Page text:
Austudy payment is paid to students aged 25 years and over whose financial circumstances are such that without financial help, full-time study would not be possible. The rate of Austudy is dependent on whether the person is single or partnered, whether they have children, and whether the person is a student who has been a long-term income support recipient. An individual and (if applicable) partner income and assets test applies.

ABSTUDY payment is paid to students of Aboriginal and Torres Strait Islander descent according to the ABSTUDY definition of Aboriginality who are studying an approved course at an approved educational institution and who are not receiving other government assistance for study.

Eligible students receiving Youth Allowance, Austudy or Pensioner Education Supplement, who live away from home to study, can receive a Fares Allowance which contributes to their travel costs.

FTB is an alternative payment to Youth Allowance. It may be available to help families with the cost of raising a young person who is not receiving Youth Allowance or a similar payment. It may be payable for a young person up to 21 years of age, or aged 21-24 years who is studying full time (see Family assistance (for more information).

Table 7.16 shows the number of recipients of and the expenditure on youth and student support.


7.16 RECIPIENTS AND EXPENDITURE FOR YOUTH AND STUDENT SUPPORT(a)

Units
2002-03
2003-04
2004-05
2005-06

Youth Allowance (YA)
Full-time studentsno.
304,946
297,140
285,383
274,050
Other(b)no.
87,486
84,665
79,573
75,186
Total YA populationno.
392,432
381,805
364,956
349,236
Payments - Full-time students$'000
n.a.
n.a.
1,670,733
1,565,670
Payments - Other$'000
n.a.
n.a.
503,444
535,595
Total YA payments$'000
2,235,020
2,257,447
2,174,177
2,101,265
Austudy
Recipientsno.
38,779
35,026
31,174
28,836
Total payments$'000
270,623
258,848
227,059
217,765
ABSTUDY
Recipients(c)no.
54.545
55,478
54,693
54,214
Total payments$'000
146,018
161,129
150,403
154,973
Fares Allowance
Payments$'000
1,304
1,176
1,496
1,127

(a) Number of customers in June.
(b) Job seekers and part-time students - including those undertaking full-time training/agreement study.
(c) Recipient numbers for ABSTUDY are reported on a whole of calendar year basis.
Note: Australian Apprentices became eligible for income support from 1 July 2005 and are included in the above figures.
Source: Department of Education, Science and Training, and Department of Employment and Workplace Relations.


Support for people with disability

Prior to 1 July 2006 Disability Support Pension (DSP) was the main form of income support for people with a physical, intellectual or psychiatric impairment that prevents them from working for at least 30 hours per week for wages that are at or above the relevant minimum wages, or being retrained for such work, for at least two years.

However, as a result of the Australian Government's Welfare to Work measures which were announced in the 2005-06 Budget and passed into legislation in December 2005, from 1 July 2006 the hours threshold has been reduced to 15 hours per week for new claimants. This means that people with disabilities claiming income support who have a part-time work capacity of 15-29 hours per week will not be eligible for DSP. Instead, these people will generally be eligible for Newstart or Youth Allowance, with modified activity requirements tailored to reflect their assessed level of work capacity. The Welfare to Work measures also included substantially increased funding for the provision of vocational rehabilitation and employment assistance to help people with disabilities to maximise their ability to work. These changes do not affect people who are permanently blind.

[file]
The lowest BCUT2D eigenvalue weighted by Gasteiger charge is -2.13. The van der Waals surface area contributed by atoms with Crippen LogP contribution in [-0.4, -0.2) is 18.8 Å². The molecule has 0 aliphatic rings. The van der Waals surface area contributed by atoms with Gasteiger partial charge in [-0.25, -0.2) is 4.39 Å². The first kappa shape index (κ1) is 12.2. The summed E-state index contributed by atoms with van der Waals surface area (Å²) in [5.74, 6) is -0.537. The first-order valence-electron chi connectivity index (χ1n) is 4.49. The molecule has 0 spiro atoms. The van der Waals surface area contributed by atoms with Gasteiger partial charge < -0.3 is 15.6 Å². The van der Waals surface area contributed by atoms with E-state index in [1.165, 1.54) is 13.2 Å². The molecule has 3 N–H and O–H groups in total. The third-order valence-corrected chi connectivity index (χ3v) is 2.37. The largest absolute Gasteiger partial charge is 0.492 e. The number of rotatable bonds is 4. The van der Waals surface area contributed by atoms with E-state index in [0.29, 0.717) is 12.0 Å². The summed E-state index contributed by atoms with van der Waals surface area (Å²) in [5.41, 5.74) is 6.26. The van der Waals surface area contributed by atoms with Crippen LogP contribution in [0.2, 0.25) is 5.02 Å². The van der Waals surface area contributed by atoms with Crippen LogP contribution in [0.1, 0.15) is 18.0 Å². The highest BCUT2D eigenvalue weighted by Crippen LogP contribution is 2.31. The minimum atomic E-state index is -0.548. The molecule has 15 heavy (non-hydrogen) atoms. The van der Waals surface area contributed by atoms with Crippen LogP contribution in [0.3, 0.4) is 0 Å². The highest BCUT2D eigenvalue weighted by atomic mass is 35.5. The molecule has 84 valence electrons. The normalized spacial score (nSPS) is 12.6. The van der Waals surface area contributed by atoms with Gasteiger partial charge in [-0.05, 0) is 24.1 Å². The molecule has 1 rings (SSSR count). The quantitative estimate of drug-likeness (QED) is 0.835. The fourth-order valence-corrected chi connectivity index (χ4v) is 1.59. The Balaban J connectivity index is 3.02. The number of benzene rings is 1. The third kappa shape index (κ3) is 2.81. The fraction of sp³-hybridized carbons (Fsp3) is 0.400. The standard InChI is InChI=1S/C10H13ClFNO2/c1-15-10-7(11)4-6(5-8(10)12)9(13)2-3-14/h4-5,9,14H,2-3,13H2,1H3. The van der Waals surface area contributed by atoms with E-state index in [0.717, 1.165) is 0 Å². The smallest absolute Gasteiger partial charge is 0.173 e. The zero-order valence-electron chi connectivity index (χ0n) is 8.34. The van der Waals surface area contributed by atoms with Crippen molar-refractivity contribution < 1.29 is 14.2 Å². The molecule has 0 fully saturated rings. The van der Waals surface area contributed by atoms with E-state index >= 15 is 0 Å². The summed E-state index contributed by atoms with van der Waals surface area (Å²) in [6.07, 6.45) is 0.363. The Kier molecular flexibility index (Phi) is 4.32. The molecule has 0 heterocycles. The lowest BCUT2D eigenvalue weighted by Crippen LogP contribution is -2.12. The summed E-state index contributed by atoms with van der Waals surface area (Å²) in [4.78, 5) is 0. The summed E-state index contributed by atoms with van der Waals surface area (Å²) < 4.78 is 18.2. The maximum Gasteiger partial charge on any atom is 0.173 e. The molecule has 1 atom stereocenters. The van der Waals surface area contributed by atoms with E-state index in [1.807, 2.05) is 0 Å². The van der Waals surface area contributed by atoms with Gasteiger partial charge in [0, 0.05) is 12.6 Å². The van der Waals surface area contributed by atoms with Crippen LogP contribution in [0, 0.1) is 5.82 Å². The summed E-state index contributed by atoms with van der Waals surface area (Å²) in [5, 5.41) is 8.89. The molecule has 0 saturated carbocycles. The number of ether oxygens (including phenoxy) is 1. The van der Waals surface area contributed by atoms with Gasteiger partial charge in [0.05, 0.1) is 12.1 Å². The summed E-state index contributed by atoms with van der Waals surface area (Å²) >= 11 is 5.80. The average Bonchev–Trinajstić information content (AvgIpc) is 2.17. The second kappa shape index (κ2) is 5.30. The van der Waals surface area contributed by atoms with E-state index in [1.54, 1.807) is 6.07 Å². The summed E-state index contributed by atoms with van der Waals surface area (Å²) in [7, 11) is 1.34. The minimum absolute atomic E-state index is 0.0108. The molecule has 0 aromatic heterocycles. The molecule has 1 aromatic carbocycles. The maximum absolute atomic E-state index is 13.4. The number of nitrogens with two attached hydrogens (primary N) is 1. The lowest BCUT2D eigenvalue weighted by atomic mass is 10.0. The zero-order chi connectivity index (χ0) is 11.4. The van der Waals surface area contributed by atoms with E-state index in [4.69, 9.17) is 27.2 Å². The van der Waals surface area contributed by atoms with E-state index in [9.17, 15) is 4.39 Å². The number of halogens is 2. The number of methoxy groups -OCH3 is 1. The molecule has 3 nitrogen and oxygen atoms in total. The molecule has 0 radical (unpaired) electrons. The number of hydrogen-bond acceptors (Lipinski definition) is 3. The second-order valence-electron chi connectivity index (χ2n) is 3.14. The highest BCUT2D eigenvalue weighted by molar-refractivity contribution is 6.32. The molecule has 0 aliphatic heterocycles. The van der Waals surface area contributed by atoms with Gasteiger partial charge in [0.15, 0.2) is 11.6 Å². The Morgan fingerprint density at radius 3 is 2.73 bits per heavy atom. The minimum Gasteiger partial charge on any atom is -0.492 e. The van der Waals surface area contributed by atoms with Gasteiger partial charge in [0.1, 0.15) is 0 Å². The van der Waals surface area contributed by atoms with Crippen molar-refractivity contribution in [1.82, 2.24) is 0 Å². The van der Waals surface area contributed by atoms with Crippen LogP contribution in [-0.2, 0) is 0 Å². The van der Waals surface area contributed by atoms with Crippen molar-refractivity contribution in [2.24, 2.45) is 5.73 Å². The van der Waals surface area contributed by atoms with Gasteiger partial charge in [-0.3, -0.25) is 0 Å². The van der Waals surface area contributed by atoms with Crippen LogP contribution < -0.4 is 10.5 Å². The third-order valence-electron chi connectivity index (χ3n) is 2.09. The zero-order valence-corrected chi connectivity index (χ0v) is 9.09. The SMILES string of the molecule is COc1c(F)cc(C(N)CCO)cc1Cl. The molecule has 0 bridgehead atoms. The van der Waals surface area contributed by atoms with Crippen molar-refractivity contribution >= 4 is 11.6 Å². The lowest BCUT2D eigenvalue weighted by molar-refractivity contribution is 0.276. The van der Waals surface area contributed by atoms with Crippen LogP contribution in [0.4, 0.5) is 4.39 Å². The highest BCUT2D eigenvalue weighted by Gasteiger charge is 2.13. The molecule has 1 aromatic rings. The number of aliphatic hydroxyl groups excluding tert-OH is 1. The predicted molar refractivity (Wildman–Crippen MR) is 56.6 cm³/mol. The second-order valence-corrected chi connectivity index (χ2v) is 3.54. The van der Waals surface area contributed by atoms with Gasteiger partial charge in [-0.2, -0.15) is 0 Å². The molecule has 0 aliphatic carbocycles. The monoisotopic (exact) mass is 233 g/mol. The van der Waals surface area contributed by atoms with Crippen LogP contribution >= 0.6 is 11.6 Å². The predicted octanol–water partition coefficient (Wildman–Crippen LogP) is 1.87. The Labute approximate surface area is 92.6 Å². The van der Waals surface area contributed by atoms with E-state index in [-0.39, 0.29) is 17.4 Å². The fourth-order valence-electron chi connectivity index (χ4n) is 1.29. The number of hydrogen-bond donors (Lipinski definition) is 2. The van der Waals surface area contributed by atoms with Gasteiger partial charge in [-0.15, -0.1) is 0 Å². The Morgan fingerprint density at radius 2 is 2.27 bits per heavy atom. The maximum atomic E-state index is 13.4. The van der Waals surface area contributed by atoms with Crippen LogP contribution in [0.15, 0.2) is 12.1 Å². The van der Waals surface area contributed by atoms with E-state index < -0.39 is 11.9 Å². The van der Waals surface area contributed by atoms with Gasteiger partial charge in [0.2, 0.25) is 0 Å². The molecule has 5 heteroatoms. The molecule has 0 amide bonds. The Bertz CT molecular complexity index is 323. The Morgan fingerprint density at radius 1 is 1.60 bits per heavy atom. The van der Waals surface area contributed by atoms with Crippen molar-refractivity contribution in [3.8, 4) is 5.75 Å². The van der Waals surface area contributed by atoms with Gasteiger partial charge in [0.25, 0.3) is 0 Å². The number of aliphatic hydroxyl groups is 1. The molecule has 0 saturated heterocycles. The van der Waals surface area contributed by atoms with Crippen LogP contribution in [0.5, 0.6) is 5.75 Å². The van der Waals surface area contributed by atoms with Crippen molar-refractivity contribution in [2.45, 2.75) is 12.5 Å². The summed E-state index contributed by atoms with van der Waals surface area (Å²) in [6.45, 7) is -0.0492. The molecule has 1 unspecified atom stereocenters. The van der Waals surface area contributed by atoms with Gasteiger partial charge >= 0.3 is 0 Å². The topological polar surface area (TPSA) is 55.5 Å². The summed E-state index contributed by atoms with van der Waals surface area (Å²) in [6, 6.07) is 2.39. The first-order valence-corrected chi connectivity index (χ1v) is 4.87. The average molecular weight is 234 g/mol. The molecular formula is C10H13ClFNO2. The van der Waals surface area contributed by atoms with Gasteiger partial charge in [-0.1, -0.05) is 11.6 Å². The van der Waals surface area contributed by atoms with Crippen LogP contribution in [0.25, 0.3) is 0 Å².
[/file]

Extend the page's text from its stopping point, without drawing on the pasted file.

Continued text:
DSP is income and assets tested. However, recipients who are permanently blind are exempt from the income test as well as the Work Capacity Test. DSP for people aged 21 years and over is paid at the same rate as Age Pension. Youth rates apply to those aged under 21 years. These are largely tied to Youth Allowance rates, but include a supplement of $94.70 per fortnight in recognition of the additional costs faced by people with disabilities. DSP youth rates are not subject to parental income or assets tests.

Other support for people with a disability includes Mobility Allowance and Sickness Allowance. Mobility Allowance is intended to help those who are involved in paid work, vocational training or voluntary work or a combination of these, who are unable to use public transport without substantial assistance. The current rate is $71.40 per fortnight. From 1 July 2006 a second tier of Mobility Allowance at $100 per fortnight is available. It aims to meet the higher travel costs of those already in work for more than 15 hours per week at award wages and those seeking work. Sickness Allowance may be paid to people aged between 21 years and Age Pension age, who are temporarily unable to work or continue with their full-time study due to illness or injury but who have a job or study to return to. Wife Pension (DSP) is for female partners of DSP recipients who were on payment as at 30 June 1995. It has been closed to new entrants since 1 July 1995.

Table 7.17 shows the number of recipients of and the expenditure on support for people with disability.


7.17 RECIPIENTS AND EXPENDITURE FOR SUPPORT FOR PEOPLE WITH DISABILITY(a)

Units
2002-03
2003-04
2004-05
2005-06

Disability Support Pension
Malesno.
412,777
418,829
420,073
415,618
Femalesno.
260,557
277,913
286,709
296,545
Personsno.
673,334
696,742
706,782
712,163
Total payments$'000
6,851,608
7,492,532
7,910,767
8,256,566
Mobility Allowance
Recipientsno.
44,239
46,847
49,215
51,669
Total payments$'000
74,975
82,163
85,562
95,872
Sickness Allowance
Recipientsno.
8,755
8,478
8,367
7,510
Total payments$'000
85,528
85,375
89,407
85,415

(a) Number of customers in June.
Source: Department of Employment and Workplace Relations.


Compensation and income support provided to veterans and their families